Methods

The MEG data

The dataset is identical to that described in Henson et al. (2007). In brief, the data came from a single, eleven minute session in which participants saw 86 intact and 86 scrambled faces, subtending visual angles of approximately four degrees. Half of the faces were famous, and half were novel; the scrambled faces were phase-shuffled, Fourier-transformed versions of the faces. Participants made left–right symmetry judgments about each stimulus by one of two finger-presses (range of reaction times: 1031 ms–1798 ms). The MEG data were sampled at 625 Hz on a 151-channel axial gradiometer CTF Omega system at the Wellcome Trust Laboratory for MEG Studies, Aston University, England. Nine participants were tested, four female, ranging from young to middle-aged adults. Their involvement complied with the Code of Ethics of the World Medical Association (Declaration of Helsinki) and the standards established by a local review board.

MRI data, meshes and forward models

A T1-weighted MPRAGE-MRI scan was acquired for each participant with voxel-size of 1 × 1 × 1 mm. These scans were segmented using SPM5 (http://www.fil.ion.ucl.ac.uk/spm), and the different partitions used to create meshes of 2002 vertices (4000 faces) for 1) the scalp and 2) the inner skull surface. These meshes were derived from automated growing and eroding of binarized versions of the MRI (specifically, the sum of the gray, white and CSF partitions in the case of the inner skull), onto which a spherical mesh was projected and adjusted using an elastic correction. Each participant’s scalp was also digitised using a Polhemus device, and the digitised head-points coregistered with the scalp mesh; so that the MEG sensor positions and orientations could be transformed into the MRI space.

BrainVISA/Anatomist (http://brainvisa.info) was used to create individual cortical meshes from each MRI of about 80,000 vertices, which were subsequently subsampled to between 7204 and 7211 vertices across participants. These meshes comprised a continuous triangular tessellation of the grey/white matter interface of the neocortex (excluding cerebellum). The mean inter-vertex spacing ranged from 4.3 mm to 5.3 mm across participants. The normal to the surface at each vertex was calculated from an estimate of the local curvature of the surrounding triangles (Dale and Sereno 1993). BrainVISA/Anatomist was also used previously to create the template cortical, inner skull and meshes (based on the MRI of a neurotypical male, normalised to a MNI template in Talairach space; Mattout et al., 2007). The template cortical meshes used here contained either 7204 vertices (14,400 faces) or 3004 vertices (6000 faces) (as available in the SPM5 software package).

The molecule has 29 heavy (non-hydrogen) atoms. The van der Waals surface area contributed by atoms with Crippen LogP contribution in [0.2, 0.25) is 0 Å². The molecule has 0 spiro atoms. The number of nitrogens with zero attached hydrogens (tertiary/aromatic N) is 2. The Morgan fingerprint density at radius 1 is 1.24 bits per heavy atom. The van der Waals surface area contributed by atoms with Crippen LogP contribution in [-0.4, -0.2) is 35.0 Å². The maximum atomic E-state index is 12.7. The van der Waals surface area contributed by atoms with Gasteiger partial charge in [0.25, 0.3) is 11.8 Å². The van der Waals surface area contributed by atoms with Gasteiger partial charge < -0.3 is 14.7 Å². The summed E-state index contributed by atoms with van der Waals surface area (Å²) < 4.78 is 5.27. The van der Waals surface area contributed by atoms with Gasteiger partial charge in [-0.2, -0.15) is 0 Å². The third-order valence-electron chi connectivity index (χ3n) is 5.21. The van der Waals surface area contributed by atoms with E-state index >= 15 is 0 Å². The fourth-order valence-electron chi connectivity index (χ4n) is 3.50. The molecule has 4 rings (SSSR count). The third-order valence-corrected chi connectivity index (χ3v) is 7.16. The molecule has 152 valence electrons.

Brainstorm (http://neuroimage.usc.edu/brainstorm) was used to fit a single-sphere, overlapping spheres or a BEM to the inner-skull mesh and to calculate lead-fields for sources normal to the cortical mesh or for three orthogonal directions. In the case of BEMs, a linear Galerkin method was used in which the inner skull mesh was reduced to 1000 vertices to reduce computational load.

Inversion

The MEG data were analysed using SPM5. The continuous data were epoched from −100 to +600 ms, and the data covariance calculated within a Hanning window across the epoch and a frequency-band of 1–44 Hz. The data were reduced to 6–8 temporal modes using singular-value decomposition (Friston et al., 2008), which typically captured over 93% of the data variance. This data covariance was then used to estimate the cortical sources using either Minimum Norm (MNM) or Multiple Sparse Priors (MSP), by maximising the free-energy approximation to the model-evidence (using greedy-search in the case of MSP). The remaining options were as default in SPM5, with the exception that no spatial dimension-reduction was performed, in order to compare forward models directly (see Appendix). For MSP, a fixed number of patches (256 per hemisphere) and smoothness (0.6) was used for all cortical meshes (note that higher density meshes entail smaller patches); for freely-oriented sources, each direction at each vertex had the same prior variance.

Reliable effects in the free-energy across participants were assessed using repeated-measures Analysis of Variance (ANOVA) with a Greenhouse–Geisser correction to the degrees of freedom. For subsequent evaluation of the source reconstructions, the difference in mean evoked energy across trials and participants, within a Gaussian window from 150 to 190 ms (Friston et al., 2006), was estimated for faces relative to scrambled faces.

Results

In what follows, we describe the results of our model-comparison and report the results of source reconstructions for the selected models identified by the heuristic search over model-space.

Analysis 1: effects of meshes, head-model and source-priors